When you are a very small country with a very small share of world GDP or trade, then the rest of the world is not that much bothered about you. India is already a trillion dollar economy, according to some people, and growing at 8-9% every year, you are actually making a lot of waves.
So, I go with a lot of confidence and I think people look to our country for responsible citizenship in the world committee of nations. What surprised me when I went to Singapore for the annual meetings of the International Monetary Fund and the World Bank was a seminar, which was discussing what India and China can do for the world.
My first reaction was that I was not used to such a question. Normally, we ask what the world can do for us? Now already it is being turned around.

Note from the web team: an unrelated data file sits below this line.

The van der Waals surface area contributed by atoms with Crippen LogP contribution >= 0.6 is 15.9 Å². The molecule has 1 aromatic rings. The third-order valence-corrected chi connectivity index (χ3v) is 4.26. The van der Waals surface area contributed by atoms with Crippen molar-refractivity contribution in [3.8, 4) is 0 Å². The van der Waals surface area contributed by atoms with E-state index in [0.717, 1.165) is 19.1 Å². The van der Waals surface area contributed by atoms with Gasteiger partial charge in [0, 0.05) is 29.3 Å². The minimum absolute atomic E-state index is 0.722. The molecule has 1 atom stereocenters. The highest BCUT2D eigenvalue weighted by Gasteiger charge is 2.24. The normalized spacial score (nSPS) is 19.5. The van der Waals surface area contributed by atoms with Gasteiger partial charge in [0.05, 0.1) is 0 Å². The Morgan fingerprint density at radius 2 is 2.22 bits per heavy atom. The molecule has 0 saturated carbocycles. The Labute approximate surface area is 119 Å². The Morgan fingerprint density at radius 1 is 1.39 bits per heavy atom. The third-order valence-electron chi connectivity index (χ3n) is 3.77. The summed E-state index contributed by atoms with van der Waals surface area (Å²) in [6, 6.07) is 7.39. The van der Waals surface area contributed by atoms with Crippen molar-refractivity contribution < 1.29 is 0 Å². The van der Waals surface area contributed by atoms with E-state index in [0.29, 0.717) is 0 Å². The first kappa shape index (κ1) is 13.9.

Do you think then the time has come for India to stop borrowing from multilateral institutions?
I don’t think so. You will recall that most countries have active economies, they export the same commodity and import the same commodity. If you are an exporter of cars, it does not mean that you don’t import cars.
If you are an exporter of basmati rice, it does not mean that you will not be importing some rice. Similarly, you may be investing capital abroad, but you also encourage capital flows. The reason is that if you are following a market economy principle, then you may have found an investment opportunity in Brazil or Singapore and want to take your money out.
On the other hand, someone else may have found another investor who is willing to lend to his or her company and wants to borrow. So, I don’t think it is appropriate to say that we should stop borrowing. It is a matter of price. Further more, many of these loans don’t just come as money—there is technical expertise, implementation procedures and so on.